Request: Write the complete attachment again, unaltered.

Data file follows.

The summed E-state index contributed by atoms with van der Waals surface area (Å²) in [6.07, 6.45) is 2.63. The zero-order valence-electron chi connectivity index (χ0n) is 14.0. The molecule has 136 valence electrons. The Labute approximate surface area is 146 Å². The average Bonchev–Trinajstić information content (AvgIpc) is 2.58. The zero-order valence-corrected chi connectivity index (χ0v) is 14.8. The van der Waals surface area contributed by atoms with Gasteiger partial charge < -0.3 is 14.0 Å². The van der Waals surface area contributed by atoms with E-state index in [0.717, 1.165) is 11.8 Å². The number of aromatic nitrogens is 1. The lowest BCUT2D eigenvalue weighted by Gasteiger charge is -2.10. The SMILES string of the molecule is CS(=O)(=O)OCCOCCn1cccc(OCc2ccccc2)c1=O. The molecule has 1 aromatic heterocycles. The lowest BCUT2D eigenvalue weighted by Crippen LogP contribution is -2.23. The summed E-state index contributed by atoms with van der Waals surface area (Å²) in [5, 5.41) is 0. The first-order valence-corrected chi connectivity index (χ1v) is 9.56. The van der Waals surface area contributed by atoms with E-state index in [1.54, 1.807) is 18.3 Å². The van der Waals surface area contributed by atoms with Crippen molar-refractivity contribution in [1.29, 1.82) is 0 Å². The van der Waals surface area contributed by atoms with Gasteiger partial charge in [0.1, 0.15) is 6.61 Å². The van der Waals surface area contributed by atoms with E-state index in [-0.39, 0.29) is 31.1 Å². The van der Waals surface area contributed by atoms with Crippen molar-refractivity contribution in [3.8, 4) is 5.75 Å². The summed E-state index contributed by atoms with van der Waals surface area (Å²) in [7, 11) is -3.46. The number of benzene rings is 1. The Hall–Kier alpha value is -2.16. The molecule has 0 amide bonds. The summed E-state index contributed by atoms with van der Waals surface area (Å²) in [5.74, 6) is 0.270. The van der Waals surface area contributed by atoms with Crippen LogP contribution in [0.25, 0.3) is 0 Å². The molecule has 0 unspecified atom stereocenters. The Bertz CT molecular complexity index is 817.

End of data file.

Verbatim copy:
The summed E-state index contributed by atoms with van der Waals surface area (Å²) in [6.07, 6.45) is 2.63. The zero-order valence-electron chi connectivity index (χ0n) is 14.0. The molecule has 136 valence electrons. The Labute approximate surface area is 146 Å². The average Bonchev–Trinajstić information content (AvgIpc) is 2.58. The zero-order valence-corrected chi connectivity index (χ0v) is 14.8. The van der Waals surface area contributed by atoms with Gasteiger partial charge < -0.3 is 14.0 Å². The van der Waals surface area contributed by atoms with E-state index in [0.717, 1.165) is 11.8 Å². The number of aromatic nitrogens is 1. The lowest BCUT2D eigenvalue weighted by Gasteiger charge is -2.10. The SMILES string of the molecule is CS(=O)(=O)OCCOCCn1cccc(OCc2ccccc2)c1=O. The molecule has 1 aromatic heterocycles. The lowest BCUT2D eigenvalue weighted by Crippen LogP contribution is -2.23. The summed E-state index contributed by atoms with van der Waals surface area (Å²) in [5, 5.41) is 0. The first-order valence-corrected chi connectivity index (χ1v) is 9.56. The van der Waals surface area contributed by atoms with E-state index in [1.54, 1.807) is 18.3 Å². The van der Waals surface area contributed by atoms with Crippen molar-refractivity contribution in [1.29, 1.82) is 0 Å². The van der Waals surface area contributed by atoms with Gasteiger partial charge in [0.1, 0.15) is 6.61 Å². The van der Waals surface area contributed by atoms with E-state index in [-0.39, 0.29) is 31.1 Å². The van der Waals surface area contributed by atoms with Crippen molar-refractivity contribution in [3.8, 4) is 5.75 Å². The summed E-state index contributed by atoms with van der Waals surface area (Å²) in [7, 11) is -3.46. The number of benzene rings is 1. The Hall–Kier alpha value is -2.16. The molecule has 0 amide bonds. The summed E-state index contributed by atoms with van der Waals surface area (Å²) in [5.74, 6) is 0.270. The van der Waals surface area contributed by atoms with Crippen LogP contribution in [0.25, 0.3) is 0 Å². The molecule has 0 unspecified atom stereocenters. The Bertz CT molecular complexity index is 817.